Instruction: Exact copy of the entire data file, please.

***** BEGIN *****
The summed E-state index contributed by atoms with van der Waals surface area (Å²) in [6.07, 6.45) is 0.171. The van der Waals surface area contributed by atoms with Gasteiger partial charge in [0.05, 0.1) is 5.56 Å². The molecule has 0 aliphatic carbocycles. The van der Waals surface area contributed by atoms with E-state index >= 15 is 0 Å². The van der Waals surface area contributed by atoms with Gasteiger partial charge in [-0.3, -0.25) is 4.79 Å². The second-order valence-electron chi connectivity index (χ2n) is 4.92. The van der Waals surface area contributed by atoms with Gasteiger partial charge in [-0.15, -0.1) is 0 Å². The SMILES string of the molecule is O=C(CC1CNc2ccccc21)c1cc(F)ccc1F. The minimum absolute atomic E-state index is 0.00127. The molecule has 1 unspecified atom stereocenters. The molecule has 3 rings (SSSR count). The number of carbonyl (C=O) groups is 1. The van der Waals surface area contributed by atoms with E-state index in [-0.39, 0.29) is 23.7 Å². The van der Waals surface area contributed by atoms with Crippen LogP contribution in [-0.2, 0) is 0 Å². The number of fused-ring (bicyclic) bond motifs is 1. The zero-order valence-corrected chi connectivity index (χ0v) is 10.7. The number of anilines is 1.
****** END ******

The summed E-state index contributed by atoms with van der Waals surface area (Å²) in [6.07, 6.45) is 0.171. The van der Waals surface area contributed by atoms with Gasteiger partial charge in [0.05, 0.1) is 5.56 Å². The molecule has 0 aliphatic carbocycles. The van der Waals surface area contributed by atoms with E-state index >= 15 is 0 Å². The van der Waals surface area contributed by atoms with Gasteiger partial charge in [-0.3, -0.25) is 4.79 Å². The second-order valence-electron chi connectivity index (χ2n) is 4.92. The van der Waals surface area contributed by atoms with Gasteiger partial charge in [-0.15, -0.1) is 0 Å². The SMILES string of the molecule is O=C(CC1CNc2ccccc21)c1cc(F)ccc1F. The minimum absolute atomic E-state index is 0.00127. The molecule has 1 unspecified atom stereocenters. The molecule has 3 rings (SSSR count). The number of carbonyl (C=O) groups is 1. The van der Waals surface area contributed by atoms with E-state index in [-0.39, 0.29) is 23.7 Å². The van der Waals surface area contributed by atoms with Crippen LogP contribution in [-0.2, 0) is 0 Å². The number of fused-ring (bicyclic) bond motifs is 1. The zero-order valence-corrected chi connectivity index (χ0v) is 10.7. The number of anilines is 1.